1: 91   0                                                              n   use

Now I want to point an entire internal number range to this route using AAR. So the first thing I need to do is edit my uniform dial plan so CM will use AAR routing when I dial this range:

list uniform-dialplan start 41                                         Page   2
                      UNIFORM DIAL PLAN TABLE

 Matching Pattern   Len   Del   Insert Digits   Net    Conv   Node Num

 4129                4     0                    ext     n
 4152                4     0                    ext     n
 4156                4     0                    ext     n
 4163                4     0                    ext     n
 4171                4     0                    ext     n
 4232                4     0                    ext     n
 44                  4     0                    aar     n
 4541                4     0                    ext     n
 4552                4     4      2089          ext     n
 4583                4     0                    ext     n
 4596                4     0                    ext     n
 4598                4     0                    ext     n

Fortunately CM is very forgiving with aar vs. ext. If I can digress for one screenshot, note that my dialplan analysis table defines all four-digit patterns that begin with 4 as extensions. However, I am able to override this in the uniform dialplan table and point these to aar in the table entry above.

display dialplan analysis                                       Page   1 of  12
                             DIAL PLAN ANALYSIS TABLE
                                   Location: all            Percent Full: 5

    Dialed   Total  Call     Dialed   Total  Call     Dialed   Total  Call
    String   Length Type     String   Length Type     String   Length Type
   0           4   ext      37          4   ext      77          4   ext
   20          4   ext      4           4   ext      78          4   ext
   21          6   ext      5           4   ext      79          4   ext
   22          6   ext      51          6   ext      888         3   fac
   23          6   ext      64          4   ext      
   24          6   ext      65          4   ext      
   25          6   ext      66          4   ext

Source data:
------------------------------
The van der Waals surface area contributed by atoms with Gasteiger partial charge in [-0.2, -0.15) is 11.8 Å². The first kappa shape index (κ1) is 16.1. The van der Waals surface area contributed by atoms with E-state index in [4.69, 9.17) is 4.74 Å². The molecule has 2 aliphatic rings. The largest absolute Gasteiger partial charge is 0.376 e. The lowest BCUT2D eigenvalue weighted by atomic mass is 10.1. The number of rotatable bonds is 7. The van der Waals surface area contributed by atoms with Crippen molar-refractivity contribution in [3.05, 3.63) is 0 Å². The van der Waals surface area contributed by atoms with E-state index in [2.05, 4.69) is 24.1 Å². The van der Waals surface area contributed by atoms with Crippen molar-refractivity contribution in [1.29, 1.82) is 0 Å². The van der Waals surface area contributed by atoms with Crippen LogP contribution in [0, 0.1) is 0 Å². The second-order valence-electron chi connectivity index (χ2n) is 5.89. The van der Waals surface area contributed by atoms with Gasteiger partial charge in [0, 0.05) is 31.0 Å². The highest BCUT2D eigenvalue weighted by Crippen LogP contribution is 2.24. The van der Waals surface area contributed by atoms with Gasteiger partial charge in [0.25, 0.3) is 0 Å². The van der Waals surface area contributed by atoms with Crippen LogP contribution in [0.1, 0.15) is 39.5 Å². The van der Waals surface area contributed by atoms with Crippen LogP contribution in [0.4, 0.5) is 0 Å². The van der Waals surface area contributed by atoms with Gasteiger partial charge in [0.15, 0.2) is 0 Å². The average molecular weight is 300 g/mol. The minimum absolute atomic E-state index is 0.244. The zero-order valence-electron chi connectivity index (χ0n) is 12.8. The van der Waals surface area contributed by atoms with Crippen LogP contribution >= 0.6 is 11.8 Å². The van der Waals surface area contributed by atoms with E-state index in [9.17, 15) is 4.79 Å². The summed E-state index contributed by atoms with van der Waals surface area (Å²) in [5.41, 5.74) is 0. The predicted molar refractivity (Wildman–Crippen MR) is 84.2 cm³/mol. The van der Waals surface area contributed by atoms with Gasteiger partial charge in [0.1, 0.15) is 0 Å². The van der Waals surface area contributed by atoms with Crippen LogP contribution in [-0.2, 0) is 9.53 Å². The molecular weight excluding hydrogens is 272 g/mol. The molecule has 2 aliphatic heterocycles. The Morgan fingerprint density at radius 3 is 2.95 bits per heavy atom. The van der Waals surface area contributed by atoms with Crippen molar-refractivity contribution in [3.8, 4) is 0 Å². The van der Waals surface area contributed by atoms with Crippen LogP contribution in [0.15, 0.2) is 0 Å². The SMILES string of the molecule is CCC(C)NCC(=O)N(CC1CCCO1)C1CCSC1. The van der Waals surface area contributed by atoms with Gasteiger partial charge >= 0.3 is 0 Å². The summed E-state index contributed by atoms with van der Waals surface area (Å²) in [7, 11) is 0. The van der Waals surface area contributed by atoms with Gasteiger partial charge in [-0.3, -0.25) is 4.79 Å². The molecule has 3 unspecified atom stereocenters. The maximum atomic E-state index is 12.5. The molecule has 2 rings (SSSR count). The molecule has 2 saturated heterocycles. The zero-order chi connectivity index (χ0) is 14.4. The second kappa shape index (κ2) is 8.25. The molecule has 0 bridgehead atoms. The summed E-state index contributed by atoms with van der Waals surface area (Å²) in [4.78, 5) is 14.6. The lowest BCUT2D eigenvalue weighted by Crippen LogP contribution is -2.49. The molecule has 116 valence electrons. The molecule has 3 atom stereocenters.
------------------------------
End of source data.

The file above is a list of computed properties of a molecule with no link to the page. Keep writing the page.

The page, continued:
26          6   ext      67          4   ext      
   27          4   ext      72          4   ext      
   29          6   ext      73          4   ext

So back to CM routing. Now that I have defined 44xx to point to the aar table, let’s create the aar entry we need to send this to Session Manager:

list aar analysis                                                      Page   1
                           AAR DIGIT ANALYSIS REPORT
                            Location:  all
               Dialed            Total        Route    Call      Node
               String          Min    Max    Pattern   Type     Number
         1010                   4      4      1        aar
         14                     6      6      400      aar
         3990022                7      7      298      aar
         3992000                7      7      299      aar
         4010                   4      4      11       aar
         4099                   4      4      44       aar
         44                     4      4      90       aar
         63xx                   4      4      25       aar
         74                     4      4      24       aar
         750                    6      6      299      aar

Now any four digit numbers starting with 44 will route (via route pattern 90) over to my session manager. Next, we need to configure session manager to route these to Asterisk!

Part 3 – Configuring Session Manager via System Manager

Now, I don’t know your experience with System Manager, but it seems that if I turn my back for a few weeks, the Admin password stops working and I have to reset it via SSH. Hopefully you have better luck than I do.

Major Gotcha: The first time I worked on this routing in System Manager, I just couldn’t get the calls to work. They would die in Session Manager with extremely unhelpful errors. After some troubleshooting, I discovered my changes weren’t synchronizing between System Manager and Session Manager. I had to go into Home->Replication and “repair” the replica group. I have done this several times since then and all of my calls during replication route fine. I don’t think it is service-affecting (with my configuration anyway). Your results may vary. Be careful.